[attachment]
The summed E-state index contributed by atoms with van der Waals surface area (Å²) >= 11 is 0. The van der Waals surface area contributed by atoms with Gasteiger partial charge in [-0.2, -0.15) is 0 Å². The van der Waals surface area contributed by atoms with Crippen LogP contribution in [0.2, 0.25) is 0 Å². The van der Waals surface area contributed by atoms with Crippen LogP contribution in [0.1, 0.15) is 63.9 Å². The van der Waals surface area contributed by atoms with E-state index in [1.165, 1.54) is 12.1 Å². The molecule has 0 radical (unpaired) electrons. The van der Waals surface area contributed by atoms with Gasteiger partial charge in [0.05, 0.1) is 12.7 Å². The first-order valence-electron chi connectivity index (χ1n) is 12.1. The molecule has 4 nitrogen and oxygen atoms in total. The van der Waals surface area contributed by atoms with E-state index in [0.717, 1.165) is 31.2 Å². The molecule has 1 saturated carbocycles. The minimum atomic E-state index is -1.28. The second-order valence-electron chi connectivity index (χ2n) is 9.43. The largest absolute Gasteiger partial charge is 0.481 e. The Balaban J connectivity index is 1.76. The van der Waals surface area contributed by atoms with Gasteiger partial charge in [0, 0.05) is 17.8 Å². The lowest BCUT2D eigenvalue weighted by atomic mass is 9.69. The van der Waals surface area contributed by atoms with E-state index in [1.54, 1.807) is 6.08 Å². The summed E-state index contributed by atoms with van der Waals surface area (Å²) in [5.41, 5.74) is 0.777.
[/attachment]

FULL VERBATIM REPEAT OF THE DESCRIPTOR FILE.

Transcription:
The summed E-state index contributed by atoms with van der Waals surface area (Å²) >= 11 is 0. The van der Waals surface area contributed by atoms with Gasteiger partial charge in [-0.2, -0.15) is 0 Å². The van der Waals surface area contributed by atoms with Crippen LogP contribution in [0.2, 0.25) is 0 Å². The van der Waals surface area contributed by atoms with Crippen LogP contribution in [0.1, 0.15) is 63.9 Å². The van der Waals surface area contributed by atoms with E-state index in [1.165, 1.54) is 12.1 Å². The molecule has 0 radical (unpaired) electrons. The van der Waals surface area contributed by atoms with Gasteiger partial charge in [0.05, 0.1) is 12.7 Å². The first-order valence-electron chi connectivity index (χ1n) is 12.1. The molecule has 4 nitrogen and oxygen atoms in total. The van der Waals surface area contributed by atoms with E-state index in [0.717, 1.165) is 31.2 Å². The molecule has 1 saturated carbocycles. The minimum atomic E-state index is -1.28. The second-order valence-electron chi connectivity index (χ2n) is 9.43. The largest absolute Gasteiger partial charge is 0.481 e. The Balaban J connectivity index is 1.76. The van der Waals surface area contributed by atoms with Gasteiger partial charge in [0, 0.05) is 17.8 Å². The lowest BCUT2D eigenvalue weighted by atomic mass is 9.69. The van der Waals surface area contributed by atoms with E-state index in [1.54, 1.807) is 6.08 Å². The summed E-state index contributed by atoms with van der Waals surface area (Å²) in [5.41, 5.74) is 0.777.